Sometimes writers will use a fork in the road plot to show the reader a glimpse of who the hero might have been, if their circumstances were less heroic. Forming the villain into the hero’s shadow archetype not only makes both characters more human and relatable, it also draws a crisp outline of villainous intent. A narratively simple way of following through on this would be to differentiate the characters by the circumstances of their upbringing. A popular approach, especially as it reflects on the writer’s own society, and creative point of origin.

Origins can provide a powerful, socially originated foil that blocks the villain from reforming, or joining the side of the heroes. For a more introspective story, a psychological motivation can serve as a similar obstacle that checks the villain and returns them to their rightful narrative position. An impulse, a moment’s carelessness, a snap decision gone wrong, any of these can set a character on the path to darkness. One decision leads to another and so an antagonist of circumstance becomes a villain of choice. The critical juncture in this anatomy is the single bad decision that sets the course of events.

A writer’s job is to force their characters into difficult decisions. With the pivotal choice, a character is forced into making a momentous decision under adverse conditions ranging from ignorance to a poor temper. With perfect control over the circumstances, a writer can position their characters in a vantage that exploits their fatal flaws and natural myopia. A character’s actions in the aftermath of their pivotal choice can determine their course as a hero or a villain.

Ideally, a pivotal choice flies under the radar and can only be readily identified in retrospect. The trick, then, is to circumvent a thoughtful, considered, deliberate course of action. Instead of thinking through one’s options and selecting the best available solutions, one’s actions are informed by the deepest biases, most unexamined heuristics. If the source of all plot comes from putting characters in situations they don’t know how to deal with, it’s the conflicts they don’t even realize they’re in which reveal their weakest aspects.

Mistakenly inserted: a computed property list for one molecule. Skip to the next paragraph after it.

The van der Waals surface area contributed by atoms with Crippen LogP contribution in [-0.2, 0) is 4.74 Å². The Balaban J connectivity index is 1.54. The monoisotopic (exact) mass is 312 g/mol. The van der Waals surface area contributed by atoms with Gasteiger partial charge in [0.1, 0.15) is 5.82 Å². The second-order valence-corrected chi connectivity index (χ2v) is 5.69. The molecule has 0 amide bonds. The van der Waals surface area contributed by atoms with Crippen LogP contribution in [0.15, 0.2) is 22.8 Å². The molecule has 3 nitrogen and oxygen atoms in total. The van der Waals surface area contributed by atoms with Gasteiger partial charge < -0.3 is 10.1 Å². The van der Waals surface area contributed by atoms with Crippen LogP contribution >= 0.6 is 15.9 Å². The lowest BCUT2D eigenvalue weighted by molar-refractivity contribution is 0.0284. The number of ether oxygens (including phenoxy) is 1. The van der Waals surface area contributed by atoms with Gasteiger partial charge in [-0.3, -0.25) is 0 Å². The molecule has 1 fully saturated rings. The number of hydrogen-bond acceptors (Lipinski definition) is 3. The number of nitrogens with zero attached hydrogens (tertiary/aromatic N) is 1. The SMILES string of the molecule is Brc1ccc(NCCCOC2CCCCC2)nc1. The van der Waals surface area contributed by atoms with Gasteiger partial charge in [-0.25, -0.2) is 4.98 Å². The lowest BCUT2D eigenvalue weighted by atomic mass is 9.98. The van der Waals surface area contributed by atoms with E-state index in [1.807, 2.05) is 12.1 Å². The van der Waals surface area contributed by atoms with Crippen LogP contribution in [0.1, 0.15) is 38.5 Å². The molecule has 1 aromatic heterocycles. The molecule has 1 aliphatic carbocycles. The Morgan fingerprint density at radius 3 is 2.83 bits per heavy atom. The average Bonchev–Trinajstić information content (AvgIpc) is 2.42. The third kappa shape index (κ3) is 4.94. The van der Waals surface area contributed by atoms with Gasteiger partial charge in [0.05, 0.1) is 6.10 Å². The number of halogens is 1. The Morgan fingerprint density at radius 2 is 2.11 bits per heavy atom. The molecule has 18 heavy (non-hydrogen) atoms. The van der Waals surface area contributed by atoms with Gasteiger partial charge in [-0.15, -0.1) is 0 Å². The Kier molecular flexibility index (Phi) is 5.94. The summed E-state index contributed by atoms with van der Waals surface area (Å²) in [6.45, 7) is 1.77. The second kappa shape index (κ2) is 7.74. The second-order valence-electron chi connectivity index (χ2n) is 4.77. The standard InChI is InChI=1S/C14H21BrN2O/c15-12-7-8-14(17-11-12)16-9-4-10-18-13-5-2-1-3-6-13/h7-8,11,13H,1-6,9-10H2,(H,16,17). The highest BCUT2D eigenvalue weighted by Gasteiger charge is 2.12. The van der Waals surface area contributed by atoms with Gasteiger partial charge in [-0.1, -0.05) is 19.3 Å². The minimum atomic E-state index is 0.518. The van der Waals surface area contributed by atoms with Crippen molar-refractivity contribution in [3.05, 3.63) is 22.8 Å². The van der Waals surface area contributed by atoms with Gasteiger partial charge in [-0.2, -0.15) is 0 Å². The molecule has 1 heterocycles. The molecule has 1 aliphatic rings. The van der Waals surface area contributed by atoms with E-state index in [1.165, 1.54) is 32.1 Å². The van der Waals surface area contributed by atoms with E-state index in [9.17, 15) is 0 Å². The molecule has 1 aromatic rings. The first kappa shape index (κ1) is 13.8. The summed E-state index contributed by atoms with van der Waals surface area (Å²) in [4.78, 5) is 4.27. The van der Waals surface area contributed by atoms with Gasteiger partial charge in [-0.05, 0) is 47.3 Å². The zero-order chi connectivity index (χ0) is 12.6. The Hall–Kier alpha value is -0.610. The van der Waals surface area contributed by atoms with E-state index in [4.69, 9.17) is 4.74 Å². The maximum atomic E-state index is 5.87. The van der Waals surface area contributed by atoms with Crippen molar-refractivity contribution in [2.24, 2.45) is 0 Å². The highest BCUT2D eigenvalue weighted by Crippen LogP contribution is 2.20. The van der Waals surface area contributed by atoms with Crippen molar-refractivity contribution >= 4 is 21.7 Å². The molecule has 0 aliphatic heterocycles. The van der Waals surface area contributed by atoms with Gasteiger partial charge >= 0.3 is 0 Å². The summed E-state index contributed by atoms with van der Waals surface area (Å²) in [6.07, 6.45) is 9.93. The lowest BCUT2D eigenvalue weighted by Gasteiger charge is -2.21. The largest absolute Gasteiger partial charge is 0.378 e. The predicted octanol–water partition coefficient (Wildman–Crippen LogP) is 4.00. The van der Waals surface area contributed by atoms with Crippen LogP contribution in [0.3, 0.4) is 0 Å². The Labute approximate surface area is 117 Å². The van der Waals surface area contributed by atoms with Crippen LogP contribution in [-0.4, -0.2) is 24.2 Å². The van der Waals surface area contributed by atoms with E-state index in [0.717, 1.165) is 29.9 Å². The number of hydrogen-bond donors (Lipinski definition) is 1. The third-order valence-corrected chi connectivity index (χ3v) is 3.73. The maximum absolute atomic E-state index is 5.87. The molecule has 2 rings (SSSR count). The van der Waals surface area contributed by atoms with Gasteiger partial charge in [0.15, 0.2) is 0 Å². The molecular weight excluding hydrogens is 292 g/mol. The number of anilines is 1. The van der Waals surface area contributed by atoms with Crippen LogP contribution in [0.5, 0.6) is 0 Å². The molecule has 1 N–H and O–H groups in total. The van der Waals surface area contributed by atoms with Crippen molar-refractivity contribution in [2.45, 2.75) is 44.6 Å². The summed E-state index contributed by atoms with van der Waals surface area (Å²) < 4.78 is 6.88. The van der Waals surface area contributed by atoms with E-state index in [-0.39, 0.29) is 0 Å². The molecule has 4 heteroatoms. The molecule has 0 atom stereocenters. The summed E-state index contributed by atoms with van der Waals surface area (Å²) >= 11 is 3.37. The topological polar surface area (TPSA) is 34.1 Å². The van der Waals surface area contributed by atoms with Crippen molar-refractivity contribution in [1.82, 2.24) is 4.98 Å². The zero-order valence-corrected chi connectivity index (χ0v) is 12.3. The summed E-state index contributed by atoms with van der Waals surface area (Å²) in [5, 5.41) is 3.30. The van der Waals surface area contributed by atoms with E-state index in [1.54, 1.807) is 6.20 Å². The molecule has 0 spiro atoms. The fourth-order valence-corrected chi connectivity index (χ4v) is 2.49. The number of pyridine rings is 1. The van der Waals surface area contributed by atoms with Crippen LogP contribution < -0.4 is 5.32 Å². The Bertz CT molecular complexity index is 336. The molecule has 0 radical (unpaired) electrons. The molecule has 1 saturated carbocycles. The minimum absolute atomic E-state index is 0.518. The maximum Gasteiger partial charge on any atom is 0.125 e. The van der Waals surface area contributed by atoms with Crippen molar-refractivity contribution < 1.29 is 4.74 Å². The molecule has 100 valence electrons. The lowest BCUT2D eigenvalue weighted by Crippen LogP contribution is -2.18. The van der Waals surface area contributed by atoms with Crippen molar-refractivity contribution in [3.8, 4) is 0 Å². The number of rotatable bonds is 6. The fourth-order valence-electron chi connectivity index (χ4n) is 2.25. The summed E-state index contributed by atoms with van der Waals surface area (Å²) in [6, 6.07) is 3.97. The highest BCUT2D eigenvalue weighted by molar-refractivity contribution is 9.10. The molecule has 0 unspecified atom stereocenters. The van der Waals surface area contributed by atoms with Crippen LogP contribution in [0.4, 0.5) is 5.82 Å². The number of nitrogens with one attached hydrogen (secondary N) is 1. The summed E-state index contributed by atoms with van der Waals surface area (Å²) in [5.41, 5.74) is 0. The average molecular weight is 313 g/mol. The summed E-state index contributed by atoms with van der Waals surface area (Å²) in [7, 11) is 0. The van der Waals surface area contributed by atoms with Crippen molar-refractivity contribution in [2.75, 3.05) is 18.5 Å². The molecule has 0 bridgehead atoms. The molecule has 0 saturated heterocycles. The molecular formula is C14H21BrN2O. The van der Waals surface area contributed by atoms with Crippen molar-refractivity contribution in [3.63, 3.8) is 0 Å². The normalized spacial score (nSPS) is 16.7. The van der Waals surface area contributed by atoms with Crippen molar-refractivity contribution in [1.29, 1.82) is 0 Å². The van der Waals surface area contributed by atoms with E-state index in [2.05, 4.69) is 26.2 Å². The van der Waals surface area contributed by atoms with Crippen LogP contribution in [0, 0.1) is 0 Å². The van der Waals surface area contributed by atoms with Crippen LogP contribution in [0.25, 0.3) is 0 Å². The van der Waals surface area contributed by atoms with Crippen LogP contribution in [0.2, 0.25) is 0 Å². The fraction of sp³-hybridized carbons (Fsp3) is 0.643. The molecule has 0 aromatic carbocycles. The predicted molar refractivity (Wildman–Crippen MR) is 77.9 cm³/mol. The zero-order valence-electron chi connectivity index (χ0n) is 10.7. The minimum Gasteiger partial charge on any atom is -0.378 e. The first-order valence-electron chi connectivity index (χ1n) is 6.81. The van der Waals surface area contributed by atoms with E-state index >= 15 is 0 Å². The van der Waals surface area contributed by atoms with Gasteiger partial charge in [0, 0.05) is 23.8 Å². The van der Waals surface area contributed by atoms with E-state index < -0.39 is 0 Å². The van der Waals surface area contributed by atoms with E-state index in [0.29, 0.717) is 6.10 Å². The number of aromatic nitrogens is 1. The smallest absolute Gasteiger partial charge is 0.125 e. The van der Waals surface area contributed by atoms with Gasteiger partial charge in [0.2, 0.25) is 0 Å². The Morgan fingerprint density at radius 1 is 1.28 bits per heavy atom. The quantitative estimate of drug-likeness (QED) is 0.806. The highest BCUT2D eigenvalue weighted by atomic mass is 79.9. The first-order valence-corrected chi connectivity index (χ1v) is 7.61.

The aftermath of the pivotal choice determines what sort of villain you’re working with. If the consequences are dire enough, from a moral point of view, you can find your character snared into a loop of escalating violence, whether by social disapproval or by their own guilty conscience. If the pivotal choice is buried deep enough in the past, drowned in years of resentment and vengefulness, it no longer matters how innocuous or comprehensible the original inciting act really was. The weight of years of hostility and brutality rests on every action, and redemption or forgiveness become an unreasonable expectation.

A particularly clear variation on this formula is common in murder mysteries. A character witnesses a crime, or causes a deadly accident, or for some other reason believes themselves to be prime suspects of a murder that has no yet been discovered. In their effort to protect themselves from the veil of suspicion – real or imagined, probable or far-fetched – they end up committing crimes far worse than the initial decision that set the snowball rolling. However innocent they might have been at first, they are still rightfully culpable for the murder of the witness or the detective who was about to reveal their crime.

The pivotal choice is a character device with infinite possible permutations. It can be as clear or as subtle as the story requires, it can leave an opening for redemption or more completely damn the character in question. The biggest trick of it, I think, is discovering the foil that could lead to such an ill-fated decision, without making the character appear foolish to the reader.

After all, there’s nothing worse than a stupid villain.

Crossposted to Dreamwidth.